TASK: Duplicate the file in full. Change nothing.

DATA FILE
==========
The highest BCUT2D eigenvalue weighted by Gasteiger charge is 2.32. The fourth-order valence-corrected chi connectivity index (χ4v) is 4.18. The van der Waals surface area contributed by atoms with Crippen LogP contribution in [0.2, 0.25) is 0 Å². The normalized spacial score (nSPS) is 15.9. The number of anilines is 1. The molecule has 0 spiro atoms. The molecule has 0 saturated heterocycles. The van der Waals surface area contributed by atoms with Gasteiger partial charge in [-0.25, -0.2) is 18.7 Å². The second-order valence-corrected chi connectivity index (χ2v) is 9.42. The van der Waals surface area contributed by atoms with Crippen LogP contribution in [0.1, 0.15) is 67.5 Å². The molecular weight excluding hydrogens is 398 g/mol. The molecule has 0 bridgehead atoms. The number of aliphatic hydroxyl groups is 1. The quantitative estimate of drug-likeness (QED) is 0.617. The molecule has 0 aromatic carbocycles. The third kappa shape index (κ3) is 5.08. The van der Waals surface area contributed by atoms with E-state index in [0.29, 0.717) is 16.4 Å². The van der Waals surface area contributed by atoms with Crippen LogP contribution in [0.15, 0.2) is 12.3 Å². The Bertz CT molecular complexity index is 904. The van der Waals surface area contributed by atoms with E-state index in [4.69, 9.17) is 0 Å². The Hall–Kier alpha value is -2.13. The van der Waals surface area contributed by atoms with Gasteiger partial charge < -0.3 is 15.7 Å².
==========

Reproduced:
The highest BCUT2D eigenvalue weighted by Gasteiger charge is 2.32. The fourth-order valence-corrected chi connectivity index (χ4v) is 4.18. The van der Waals surface area contributed by atoms with Crippen LogP contribution in [0.2, 0.25) is 0 Å². The normalized spacial score (nSPS) is 15.9. The number of anilines is 1. The molecule has 0 spiro atoms. The molecule has 0 saturated heterocycles. The van der Waals surface area contributed by atoms with Gasteiger partial charge in [-0.25, -0.2) is 18.7 Å². The second-order valence-corrected chi connectivity index (χ2v) is 9.42. The van der Waals surface area contributed by atoms with Crippen LogP contribution in [0.1, 0.15) is 67.5 Å². The molecular weight excluding hydrogens is 398 g/mol. The molecule has 0 bridgehead atoms. The number of aliphatic hydroxyl groups is 1. The quantitative estimate of drug-likeness (QED) is 0.617. The molecule has 0 aromatic carbocycles. The third kappa shape index (κ3) is 5.08. The van der Waals surface area contributed by atoms with E-state index in [0.29, 0.717) is 16.4 Å². The van der Waals surface area contributed by atoms with Crippen LogP contribution in [0.15, 0.2) is 12.3 Å². The Bertz CT molecular complexity index is 904. The van der Waals surface area contributed by atoms with E-state index in [4.69, 9.17) is 0 Å². The Hall–Kier alpha value is -2.13. The van der Waals surface area contributed by atoms with Gasteiger partial charge < -0.3 is 15.7 Å².